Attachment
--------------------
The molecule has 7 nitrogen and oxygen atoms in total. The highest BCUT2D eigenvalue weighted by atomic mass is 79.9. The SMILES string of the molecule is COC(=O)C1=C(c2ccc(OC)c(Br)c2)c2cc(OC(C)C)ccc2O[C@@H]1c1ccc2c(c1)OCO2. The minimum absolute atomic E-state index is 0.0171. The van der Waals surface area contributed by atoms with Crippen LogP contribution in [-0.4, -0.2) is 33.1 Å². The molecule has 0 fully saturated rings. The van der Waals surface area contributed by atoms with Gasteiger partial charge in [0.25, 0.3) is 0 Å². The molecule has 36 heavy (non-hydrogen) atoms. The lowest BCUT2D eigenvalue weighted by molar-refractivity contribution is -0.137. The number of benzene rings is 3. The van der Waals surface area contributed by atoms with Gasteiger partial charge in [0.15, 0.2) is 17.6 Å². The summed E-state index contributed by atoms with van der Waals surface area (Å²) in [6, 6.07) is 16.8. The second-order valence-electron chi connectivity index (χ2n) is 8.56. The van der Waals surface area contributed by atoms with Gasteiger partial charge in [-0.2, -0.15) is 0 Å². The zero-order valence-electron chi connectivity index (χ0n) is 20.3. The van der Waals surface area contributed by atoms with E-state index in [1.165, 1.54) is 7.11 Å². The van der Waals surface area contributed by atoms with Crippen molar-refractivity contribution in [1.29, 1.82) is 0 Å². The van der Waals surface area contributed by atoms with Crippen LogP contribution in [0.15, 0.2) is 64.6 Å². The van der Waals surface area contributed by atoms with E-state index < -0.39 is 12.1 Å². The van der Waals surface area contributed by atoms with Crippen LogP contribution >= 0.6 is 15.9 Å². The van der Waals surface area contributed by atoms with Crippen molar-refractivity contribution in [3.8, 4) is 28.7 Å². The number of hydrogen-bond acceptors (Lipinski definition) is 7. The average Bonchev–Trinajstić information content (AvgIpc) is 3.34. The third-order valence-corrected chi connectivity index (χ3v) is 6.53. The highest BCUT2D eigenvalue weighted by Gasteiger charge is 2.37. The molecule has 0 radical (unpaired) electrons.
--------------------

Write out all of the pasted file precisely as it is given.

The molecule has 7 nitrogen and oxygen atoms in total. The highest BCUT2D eigenvalue weighted by atomic mass is 79.9. The SMILES string of the molecule is COC(=O)C1=C(c2ccc(OC)c(Br)c2)c2cc(OC(C)C)ccc2O[C@@H]1c1ccc2c(c1)OCO2. The minimum absolute atomic E-state index is 0.0171. The van der Waals surface area contributed by atoms with Crippen LogP contribution in [-0.4, -0.2) is 33.1 Å². The molecule has 0 fully saturated rings. The van der Waals surface area contributed by atoms with Gasteiger partial charge in [0.25, 0.3) is 0 Å². The molecule has 36 heavy (non-hydrogen) atoms. The lowest BCUT2D eigenvalue weighted by molar-refractivity contribution is -0.137. The number of benzene rings is 3. The van der Waals surface area contributed by atoms with Gasteiger partial charge in [0.15, 0.2) is 17.6 Å². The summed E-state index contributed by atoms with van der Waals surface area (Å²) in [6, 6.07) is 16.8. The second-order valence-electron chi connectivity index (χ2n) is 8.56. The van der Waals surface area contributed by atoms with Gasteiger partial charge in [-0.2, -0.15) is 0 Å². The zero-order valence-electron chi connectivity index (χ0n) is 20.3. The van der Waals surface area contributed by atoms with E-state index in [1.165, 1.54) is 7.11 Å². The van der Waals surface area contributed by atoms with Crippen molar-refractivity contribution in [1.29, 1.82) is 0 Å². The van der Waals surface area contributed by atoms with Crippen LogP contribution in [0.15, 0.2) is 64.6 Å². The van der Waals surface area contributed by atoms with E-state index < -0.39 is 12.1 Å². The van der Waals surface area contributed by atoms with Crippen LogP contribution >= 0.6 is 15.9 Å². The van der Waals surface area contributed by atoms with Crippen molar-refractivity contribution in [3.8, 4) is 28.7 Å². The number of hydrogen-bond acceptors (Lipinski definition) is 7. The average Bonchev–Trinajstić information content (AvgIpc) is 3.34. The third-order valence-corrected chi connectivity index (χ3v) is 6.53. The highest BCUT2D eigenvalue weighted by Gasteiger charge is 2.37. The molecule has 0 radical (unpaired) electrons.